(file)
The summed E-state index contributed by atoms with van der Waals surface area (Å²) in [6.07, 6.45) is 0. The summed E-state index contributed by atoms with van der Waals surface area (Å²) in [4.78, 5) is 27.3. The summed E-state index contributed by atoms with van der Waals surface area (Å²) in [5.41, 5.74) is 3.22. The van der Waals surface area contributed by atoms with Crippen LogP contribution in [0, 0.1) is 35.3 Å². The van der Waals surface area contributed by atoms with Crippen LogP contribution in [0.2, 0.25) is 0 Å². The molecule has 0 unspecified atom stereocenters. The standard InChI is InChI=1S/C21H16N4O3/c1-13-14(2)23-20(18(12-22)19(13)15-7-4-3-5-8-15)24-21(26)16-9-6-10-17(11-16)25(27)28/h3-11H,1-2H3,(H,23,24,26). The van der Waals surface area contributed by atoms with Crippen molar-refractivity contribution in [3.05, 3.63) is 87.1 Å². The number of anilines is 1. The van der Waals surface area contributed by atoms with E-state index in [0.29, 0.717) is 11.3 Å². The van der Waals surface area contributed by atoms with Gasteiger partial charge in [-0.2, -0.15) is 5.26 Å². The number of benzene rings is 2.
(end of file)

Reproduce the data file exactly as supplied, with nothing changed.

The summed E-state index contributed by atoms with van der Waals surface area (Å²) in [6.07, 6.45) is 0. The summed E-state index contributed by atoms with van der Waals surface area (Å²) in [4.78, 5) is 27.3. The summed E-state index contributed by atoms with van der Waals surface area (Å²) in [5.41, 5.74) is 3.22. The van der Waals surface area contributed by atoms with Crippen LogP contribution in [0, 0.1) is 35.3 Å². The van der Waals surface area contributed by atoms with Crippen LogP contribution in [0.2, 0.25) is 0 Å². The molecule has 0 unspecified atom stereocenters. The standard InChI is InChI=1S/C21H16N4O3/c1-13-14(2)23-20(18(12-22)19(13)15-7-4-3-5-8-15)24-21(26)16-9-6-10-17(11-16)25(27)28/h3-11H,1-2H3,(H,23,24,26). The van der Waals surface area contributed by atoms with Crippen molar-refractivity contribution in [3.05, 3.63) is 87.1 Å². The number of anilines is 1. The van der Waals surface area contributed by atoms with E-state index in [0.29, 0.717) is 11.3 Å². The van der Waals surface area contributed by atoms with Gasteiger partial charge in [-0.2, -0.15) is 5.26 Å². The number of benzene rings is 2.